Perform custom procurement in-house

Under subsection 28(1) of the CIHR Act, CIHR is given the power to procure goods and services from outside the federal public administrationFootnote *. However, if the requirement is greater than $2M, procurement must be managed by PSPC on behalf of CIHR. The alternative to PSPC is to obtain prior Treasury Board approval (via a Treasury Board submission).

Pros Cons
  • CIHR maintains overall control
  • CIHR is fully accountable
  • Builds internal capacity for future
  • Less administratively burdensome
  • Quicker turnaround time
  • More flexibility in the immediate term if no significant changes occur
  • Need to hire external expertise
  • Limit of $2M contracting authority
  • Limitations if there are significant changes or costs increase.
  • Considerations for sustainability over the longer term
  • Risk of higher cost compared to other methods

Procurement Option #2 – Research and Reviewer Matching Solution

Pre-competed Procurement Instruments (PCPI)

Can result in standing offers, supply arrangements, or task authorization contracts. Departments and agencies should always consider use of these procurement instruments as the first method of supply of goods and services.

Pros Cons
  • Lowest risk as companies have been pre-assessed & pre-qualified
  • Generally lower cost – economies of scale
  • Time delays are minimal when compared to custom procurement contracting
  • Accessible with predefined process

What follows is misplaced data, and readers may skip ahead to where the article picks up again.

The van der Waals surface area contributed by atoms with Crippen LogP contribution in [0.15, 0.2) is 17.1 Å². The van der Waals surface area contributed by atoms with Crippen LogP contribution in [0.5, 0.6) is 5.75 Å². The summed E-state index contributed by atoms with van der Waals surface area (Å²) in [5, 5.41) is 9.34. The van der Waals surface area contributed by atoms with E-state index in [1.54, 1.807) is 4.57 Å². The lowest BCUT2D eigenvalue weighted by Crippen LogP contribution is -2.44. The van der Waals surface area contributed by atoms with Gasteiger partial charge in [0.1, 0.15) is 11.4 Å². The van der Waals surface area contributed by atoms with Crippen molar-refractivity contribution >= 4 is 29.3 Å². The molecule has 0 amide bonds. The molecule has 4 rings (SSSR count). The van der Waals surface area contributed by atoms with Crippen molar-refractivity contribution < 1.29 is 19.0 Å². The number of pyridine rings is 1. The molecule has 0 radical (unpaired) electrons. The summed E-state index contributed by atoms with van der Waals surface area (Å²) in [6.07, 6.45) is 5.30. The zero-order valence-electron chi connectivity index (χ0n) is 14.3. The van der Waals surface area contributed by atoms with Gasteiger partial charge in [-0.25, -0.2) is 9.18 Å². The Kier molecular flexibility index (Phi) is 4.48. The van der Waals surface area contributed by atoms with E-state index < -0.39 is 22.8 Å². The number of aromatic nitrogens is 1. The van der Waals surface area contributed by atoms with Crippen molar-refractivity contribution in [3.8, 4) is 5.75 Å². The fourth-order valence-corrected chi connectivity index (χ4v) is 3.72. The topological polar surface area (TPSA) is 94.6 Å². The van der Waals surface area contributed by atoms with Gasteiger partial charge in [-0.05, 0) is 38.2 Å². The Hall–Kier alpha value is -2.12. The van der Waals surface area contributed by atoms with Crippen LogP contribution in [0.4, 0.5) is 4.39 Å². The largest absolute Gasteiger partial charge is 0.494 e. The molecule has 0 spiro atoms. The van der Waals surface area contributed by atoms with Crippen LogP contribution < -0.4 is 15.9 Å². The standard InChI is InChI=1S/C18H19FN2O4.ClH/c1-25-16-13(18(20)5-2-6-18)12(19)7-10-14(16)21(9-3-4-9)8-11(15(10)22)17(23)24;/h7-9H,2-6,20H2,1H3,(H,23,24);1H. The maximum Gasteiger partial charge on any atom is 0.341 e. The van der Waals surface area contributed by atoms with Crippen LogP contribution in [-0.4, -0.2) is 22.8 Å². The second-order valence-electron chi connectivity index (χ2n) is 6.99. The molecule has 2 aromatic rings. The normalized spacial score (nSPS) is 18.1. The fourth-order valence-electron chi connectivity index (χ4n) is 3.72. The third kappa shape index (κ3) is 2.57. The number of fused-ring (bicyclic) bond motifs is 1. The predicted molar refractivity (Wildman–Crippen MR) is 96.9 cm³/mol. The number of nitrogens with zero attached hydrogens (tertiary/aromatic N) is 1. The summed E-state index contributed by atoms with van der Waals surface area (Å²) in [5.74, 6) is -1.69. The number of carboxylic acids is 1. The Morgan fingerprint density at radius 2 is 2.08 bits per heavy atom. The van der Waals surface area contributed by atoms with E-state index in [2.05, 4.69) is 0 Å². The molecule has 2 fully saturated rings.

• Shared accountability
  • Uses internal resources
  • Limited solutions available that meet CIHR's needs
  • Loss of control and flexibility as dependent on constraints of PCPI
  • Many mandatory requirements
  • Does not build internal capacity
  • Less flexibility if costs exceed $2M

Procurement Option #3 – Research and Reviewer Matching Solution

Advance Contract Award Notice (ACAN)

"A public notice indicating to the supplier community that a department or agency intends to award a good, service, or construction contract to a pre-identified supplier, believed to be the only one capable of performing the work, thereby allowing other suppliers to signal their interest in bidding by submitting a statement of capabilities. If no other supplier submits a statement of capabilities that meets the requirements set out in the ACAN, the contracting officer may then proceed with awarding the contract to the pre-identified supplier."Footnote 2

Pros Cons
  • Efficient and cost effective process
  • Fair, open, and transparent
  • Provides potential suppliers with the opportunity to demonstrate, by way of a statement of capabilities, that they are capable of satisfying the requirements set out in the ACAN